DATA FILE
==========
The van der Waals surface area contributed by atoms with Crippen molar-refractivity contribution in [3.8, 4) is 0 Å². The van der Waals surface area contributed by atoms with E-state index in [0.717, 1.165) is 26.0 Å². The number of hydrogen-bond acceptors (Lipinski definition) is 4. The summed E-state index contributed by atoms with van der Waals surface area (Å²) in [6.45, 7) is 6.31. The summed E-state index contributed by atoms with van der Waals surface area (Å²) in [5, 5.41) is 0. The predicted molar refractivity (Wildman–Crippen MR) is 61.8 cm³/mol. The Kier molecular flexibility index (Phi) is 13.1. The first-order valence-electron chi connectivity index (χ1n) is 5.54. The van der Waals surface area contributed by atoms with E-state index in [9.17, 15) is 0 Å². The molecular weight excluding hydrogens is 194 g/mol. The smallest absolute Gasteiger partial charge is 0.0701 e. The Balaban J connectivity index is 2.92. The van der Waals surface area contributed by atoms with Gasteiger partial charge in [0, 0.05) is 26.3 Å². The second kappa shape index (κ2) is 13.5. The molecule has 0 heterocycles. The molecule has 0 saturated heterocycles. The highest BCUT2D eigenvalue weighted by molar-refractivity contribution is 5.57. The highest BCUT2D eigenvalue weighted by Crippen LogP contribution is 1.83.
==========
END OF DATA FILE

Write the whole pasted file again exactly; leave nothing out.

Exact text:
The van der Waals surface area contributed by atoms with Crippen molar-refractivity contribution in [3.8, 4) is 0 Å². The van der Waals surface area contributed by atoms with E-state index in [0.717, 1.165) is 26.0 Å². The number of hydrogen-bond acceptors (Lipinski definition) is 4. The summed E-state index contributed by atoms with van der Waals surface area (Å²) in [6.45, 7) is 6.31. The summed E-state index contributed by atoms with van der Waals surface area (Å²) in [5, 5.41) is 0. The predicted molar refractivity (Wildman–Crippen MR) is 61.8 cm³/mol. The Kier molecular flexibility index (Phi) is 13.1. The first-order valence-electron chi connectivity index (χ1n) is 5.54. The van der Waals surface area contributed by atoms with E-state index in [9.17, 15) is 0 Å². The molecular weight excluding hydrogens is 194 g/mol. The smallest absolute Gasteiger partial charge is 0.0701 e. The Balaban J connectivity index is 2.92. The van der Waals surface area contributed by atoms with Gasteiger partial charge in [0, 0.05) is 26.3 Å². The second kappa shape index (κ2) is 13.5. The molecule has 0 heterocycles. The molecule has 0 saturated heterocycles. The highest BCUT2D eigenvalue weighted by molar-refractivity contribution is 5.57. The highest BCUT2D eigenvalue weighted by Crippen LogP contribution is 1.83.